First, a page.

Justicia pectoralis, also known as Tilo or Piri Piri, is a tropical plant native to Central and South America. It grows best in full sun and requires regular watering to thrive. However, it can also tolerate semi-shade and may not bloom as profusely in these conditions. Tilo has many colored flowers, including pink, off-white, blue, lavender, and purple, which attract pollinators such as butterflies and hummingbirds due to their fragrant scent.
To care for Tilo, it is recommended to plant it in well-draining soil in a location with plenty of sun exposure. Water regularly, but be sure to avoid overwatering as Tilo is susceptible to root rot. Fertilize Tilo during the growing season with a balanced fertilizer to promote healthy growth and blooming. Tilo can be grown in USDA Zone 9-11 and can reach a height of 2 feet as a groundcover or up to 5 feet as a shrub.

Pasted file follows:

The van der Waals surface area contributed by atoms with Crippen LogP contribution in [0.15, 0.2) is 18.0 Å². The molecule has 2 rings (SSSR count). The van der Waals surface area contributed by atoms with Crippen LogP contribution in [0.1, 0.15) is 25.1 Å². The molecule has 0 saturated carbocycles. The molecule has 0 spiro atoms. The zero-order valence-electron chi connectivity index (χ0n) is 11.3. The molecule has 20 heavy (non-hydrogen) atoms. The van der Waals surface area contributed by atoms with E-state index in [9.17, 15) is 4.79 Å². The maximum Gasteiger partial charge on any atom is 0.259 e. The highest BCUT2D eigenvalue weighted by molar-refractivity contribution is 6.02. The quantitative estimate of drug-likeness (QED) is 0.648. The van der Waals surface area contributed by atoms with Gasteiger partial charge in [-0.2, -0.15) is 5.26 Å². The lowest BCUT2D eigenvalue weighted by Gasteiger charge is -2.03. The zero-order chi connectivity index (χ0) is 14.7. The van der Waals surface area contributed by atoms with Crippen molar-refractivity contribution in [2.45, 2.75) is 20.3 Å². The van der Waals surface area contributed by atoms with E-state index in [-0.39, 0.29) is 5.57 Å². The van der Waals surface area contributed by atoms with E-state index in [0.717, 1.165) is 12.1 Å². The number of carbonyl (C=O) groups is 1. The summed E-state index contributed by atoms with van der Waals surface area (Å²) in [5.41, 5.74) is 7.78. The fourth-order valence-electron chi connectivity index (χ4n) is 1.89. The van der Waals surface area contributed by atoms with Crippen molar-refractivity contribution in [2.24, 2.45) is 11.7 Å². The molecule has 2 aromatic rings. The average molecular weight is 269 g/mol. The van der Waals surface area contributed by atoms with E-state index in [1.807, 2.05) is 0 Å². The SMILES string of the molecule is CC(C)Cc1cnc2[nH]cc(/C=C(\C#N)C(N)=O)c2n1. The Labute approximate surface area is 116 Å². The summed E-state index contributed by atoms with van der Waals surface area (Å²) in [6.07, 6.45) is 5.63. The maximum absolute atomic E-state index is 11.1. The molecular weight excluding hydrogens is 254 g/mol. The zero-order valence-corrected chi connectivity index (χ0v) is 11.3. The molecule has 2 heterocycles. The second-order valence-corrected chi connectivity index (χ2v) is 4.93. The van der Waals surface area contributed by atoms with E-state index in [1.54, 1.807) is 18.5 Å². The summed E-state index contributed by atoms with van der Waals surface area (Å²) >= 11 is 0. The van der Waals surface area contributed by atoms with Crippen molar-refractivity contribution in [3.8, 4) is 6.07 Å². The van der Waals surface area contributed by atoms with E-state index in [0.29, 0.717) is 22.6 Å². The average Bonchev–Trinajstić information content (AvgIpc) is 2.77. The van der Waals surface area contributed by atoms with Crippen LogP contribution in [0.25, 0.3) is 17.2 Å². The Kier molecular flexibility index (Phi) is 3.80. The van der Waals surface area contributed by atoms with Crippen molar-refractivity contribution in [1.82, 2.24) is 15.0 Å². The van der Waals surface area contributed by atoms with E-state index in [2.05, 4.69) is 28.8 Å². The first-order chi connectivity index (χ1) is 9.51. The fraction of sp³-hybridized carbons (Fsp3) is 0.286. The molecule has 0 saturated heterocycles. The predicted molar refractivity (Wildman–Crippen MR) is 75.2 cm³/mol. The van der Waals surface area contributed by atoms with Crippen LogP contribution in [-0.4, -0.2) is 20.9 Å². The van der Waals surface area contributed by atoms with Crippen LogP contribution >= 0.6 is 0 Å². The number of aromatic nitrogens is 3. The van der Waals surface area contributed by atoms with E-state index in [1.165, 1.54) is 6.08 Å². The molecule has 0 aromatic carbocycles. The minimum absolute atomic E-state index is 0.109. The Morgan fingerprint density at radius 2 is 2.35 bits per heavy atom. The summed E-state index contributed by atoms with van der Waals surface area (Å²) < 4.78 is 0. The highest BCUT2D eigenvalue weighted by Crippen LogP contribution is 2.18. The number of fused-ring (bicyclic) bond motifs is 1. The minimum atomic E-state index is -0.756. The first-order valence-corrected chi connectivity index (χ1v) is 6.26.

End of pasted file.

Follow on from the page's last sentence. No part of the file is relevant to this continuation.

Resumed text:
In colder climates, Justicia pectoralis can be grown in pots or containers and brought indoors when temperatures drop below freezing. Tilo is resistant to pests and can withstand hot summers, but cannot survive freezing temperatures.
Tilo has several medicinal uses, including as an anticoagulant due to the coumarin found in its leaves and stems. Indigenous people in Eastern Colombia and the Amazon basin use the plant in the preparation of hallucinogenic snuffs. This plant is commonly used in herbal remedies in various regions. In Cuba and Panama, it is used as a pectoral and sedative in tea form. In Guadeloupe, Martinique, and Trinidad, it is used as a digestive and as a remedy for cough, chest cold, and flu. In Jamaica, it is used as a remedy when mixed with Cuscuta amtricana and orange and sugar.